The shaking from a magnitude 9-plus earthquake felt in western Washington's population centers will vary depending on the epicenter of the quake.
"Where the earthquake starts really matters," said Erin Wirth, a research geophysicist for the U.S. Geological Survey (USGS) based at the University of Washington.
What Wirth and USGS Geophysicist Art Frankel found using more than 50 super computer simulations is the amount of shaking from a Cascadia Subduction Zone earthquake will vary depending on the location.
The Cascadia Subduction Zone is a giant 600-plus mile long fault that runs from Cape Mendocino, California, north past Oregon, Washington and Vancouver Island. It's a fault where pieces of the ocean floor known as tectonic plates, are stuck to the North American plate.
Every 300 to 500 years, the pressure between the two slips and a massive earthquake is the result.
"We can see a factor of ten difference in between these scenarios depending on where the earthquake starts," Wirth said.
In one scenario, the rupture of the fault starts closer to the Oregon-California state line. In another, the quake starts off the northwest tip of Washington. It’s easy to think that a quake starting further away would be better for Seattle, but research suggests that would be incorrect.
"And that's because when the earthquake starts far away from Seattle, that means all those seismic waves have time to pile up on top of each other before they actually reach Seattle, and that results in stronger shaking," said Wirth.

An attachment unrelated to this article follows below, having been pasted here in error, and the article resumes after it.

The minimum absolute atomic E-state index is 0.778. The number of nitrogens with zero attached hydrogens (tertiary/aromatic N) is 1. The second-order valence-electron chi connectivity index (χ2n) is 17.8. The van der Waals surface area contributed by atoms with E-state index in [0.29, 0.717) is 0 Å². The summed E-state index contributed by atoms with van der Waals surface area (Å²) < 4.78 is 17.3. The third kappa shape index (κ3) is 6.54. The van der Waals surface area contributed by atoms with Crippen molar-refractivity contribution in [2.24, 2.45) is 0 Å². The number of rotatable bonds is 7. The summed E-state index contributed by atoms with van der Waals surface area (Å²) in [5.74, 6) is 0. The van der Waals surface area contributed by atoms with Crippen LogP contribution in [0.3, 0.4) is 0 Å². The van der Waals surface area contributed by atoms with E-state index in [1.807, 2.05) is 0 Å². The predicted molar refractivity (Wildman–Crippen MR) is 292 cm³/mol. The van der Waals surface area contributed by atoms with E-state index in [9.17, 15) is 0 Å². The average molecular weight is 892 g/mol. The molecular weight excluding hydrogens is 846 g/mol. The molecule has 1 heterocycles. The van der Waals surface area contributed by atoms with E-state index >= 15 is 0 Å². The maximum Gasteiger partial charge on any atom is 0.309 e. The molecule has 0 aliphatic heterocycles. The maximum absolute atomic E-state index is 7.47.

Wirth said among the scenarios run, the worst shaking factor for Seattle could be 10 times worse than the most mild case where the rupture would start in the plate boundary closest to the city, such as under the Olympic Mountains.
We often think of earthquakes originating from one single spot, spreading out like a bulls-eye. But the Cascadia subduction zone would be more like ripping a sheet, a tear shaking the surface as it goes along, with waves getting stronger then weaker again with a quake expected to last from five to six minutes.
Seattle has an additional problem and that is part of the surrounding area sits in a giant basin filled with sediment, which would make the shaking last longer because earthquake energy would radiate and reflect inside the basin, like dropping water into a bathtub.
While the bathtub analogy is about energy waves in the ground, those same waves of energy in the water bring another devastation: tsunamis.
“It's important to see how tsunami waves travel through Washington," said Corina Forson, chief hazards geologist for the Washington Geological Survey, part of the state Department of Natural Resources.
In the latest research released this summer from her agency, communities from deep in Puget Sound to Bellingham are proving more vulnerable than previously thought based on computer simulations.
Tsunami waves originating off out in the Pacific could bring five-foot waves to Seattle's waterfront shoreline, to more than 10 feet as that wave energy gathers in Tacoma's Commencement Bay which is even further away.
Forson said when she started showing the animations to people early, people found it highly relevant. "I think it hits home because on this level they can pick out where they live."